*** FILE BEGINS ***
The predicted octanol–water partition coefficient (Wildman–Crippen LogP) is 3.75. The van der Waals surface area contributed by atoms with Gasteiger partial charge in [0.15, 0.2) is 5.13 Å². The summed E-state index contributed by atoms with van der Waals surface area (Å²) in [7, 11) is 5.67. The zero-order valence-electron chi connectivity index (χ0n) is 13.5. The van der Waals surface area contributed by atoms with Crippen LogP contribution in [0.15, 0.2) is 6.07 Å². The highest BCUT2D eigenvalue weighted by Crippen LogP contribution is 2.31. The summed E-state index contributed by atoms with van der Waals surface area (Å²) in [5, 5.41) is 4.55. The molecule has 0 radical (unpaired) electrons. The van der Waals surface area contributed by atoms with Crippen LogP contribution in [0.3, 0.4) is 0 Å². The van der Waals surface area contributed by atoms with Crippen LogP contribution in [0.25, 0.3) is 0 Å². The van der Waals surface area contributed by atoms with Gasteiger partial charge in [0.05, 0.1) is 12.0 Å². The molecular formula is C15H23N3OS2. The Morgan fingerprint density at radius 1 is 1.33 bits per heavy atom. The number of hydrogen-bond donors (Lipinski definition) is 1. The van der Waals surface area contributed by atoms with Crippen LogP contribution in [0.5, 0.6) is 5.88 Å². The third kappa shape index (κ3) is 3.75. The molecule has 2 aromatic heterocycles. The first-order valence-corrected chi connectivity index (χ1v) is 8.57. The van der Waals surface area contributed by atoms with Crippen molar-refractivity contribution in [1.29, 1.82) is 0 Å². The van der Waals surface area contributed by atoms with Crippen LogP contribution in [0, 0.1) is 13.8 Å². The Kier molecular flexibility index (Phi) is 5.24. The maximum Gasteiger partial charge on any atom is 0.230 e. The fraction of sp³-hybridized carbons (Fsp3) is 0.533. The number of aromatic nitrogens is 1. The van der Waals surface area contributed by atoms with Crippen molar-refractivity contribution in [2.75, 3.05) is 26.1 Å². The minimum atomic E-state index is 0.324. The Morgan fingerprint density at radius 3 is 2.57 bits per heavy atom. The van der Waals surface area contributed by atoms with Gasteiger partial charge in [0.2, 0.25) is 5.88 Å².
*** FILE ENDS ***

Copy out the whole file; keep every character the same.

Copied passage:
The predicted octanol–water partition coefficient (Wildman–Crippen LogP) is 3.75. The van der Waals surface area contributed by atoms with Gasteiger partial charge in [0.15, 0.2) is 5.13 Å². The summed E-state index contributed by atoms with van der Waals surface area (Å²) in [7, 11) is 5.67. The zero-order valence-electron chi connectivity index (χ0n) is 13.5. The van der Waals surface area contributed by atoms with Crippen LogP contribution in [0.15, 0.2) is 6.07 Å². The highest BCUT2D eigenvalue weighted by Crippen LogP contribution is 2.31. The summed E-state index contributed by atoms with van der Waals surface area (Å²) in [5, 5.41) is 4.55. The molecule has 0 radical (unpaired) electrons. The van der Waals surface area contributed by atoms with Crippen LogP contribution in [0.3, 0.4) is 0 Å². The van der Waals surface area contributed by atoms with Crippen LogP contribution in [0.25, 0.3) is 0 Å². The van der Waals surface area contributed by atoms with Gasteiger partial charge in [0.05, 0.1) is 12.0 Å². The molecular formula is C15H23N3OS2. The Morgan fingerprint density at radius 1 is 1.33 bits per heavy atom. The number of hydrogen-bond donors (Lipinski definition) is 1. The van der Waals surface area contributed by atoms with Crippen LogP contribution in [0.5, 0.6) is 5.88 Å². The third kappa shape index (κ3) is 3.75. The molecule has 2 aromatic heterocycles. The first-order valence-corrected chi connectivity index (χ1v) is 8.57. The van der Waals surface area contributed by atoms with Crippen molar-refractivity contribution in [1.29, 1.82) is 0 Å². The van der Waals surface area contributed by atoms with Crippen LogP contribution in [0, 0.1) is 13.8 Å². The Kier molecular flexibility index (Phi) is 5.24. The maximum Gasteiger partial charge on any atom is 0.230 e. The fraction of sp³-hybridized carbons (Fsp3) is 0.533. The number of aromatic nitrogens is 1. The van der Waals surface area contributed by atoms with Crippen molar-refractivity contribution in [2.75, 3.05) is 26.1 Å². The minimum atomic E-state index is 0.324. The Morgan fingerprint density at radius 3 is 2.57 bits per heavy atom. The van der Waals surface area contributed by atoms with Gasteiger partial charge in [0.2, 0.25) is 5.88 Å².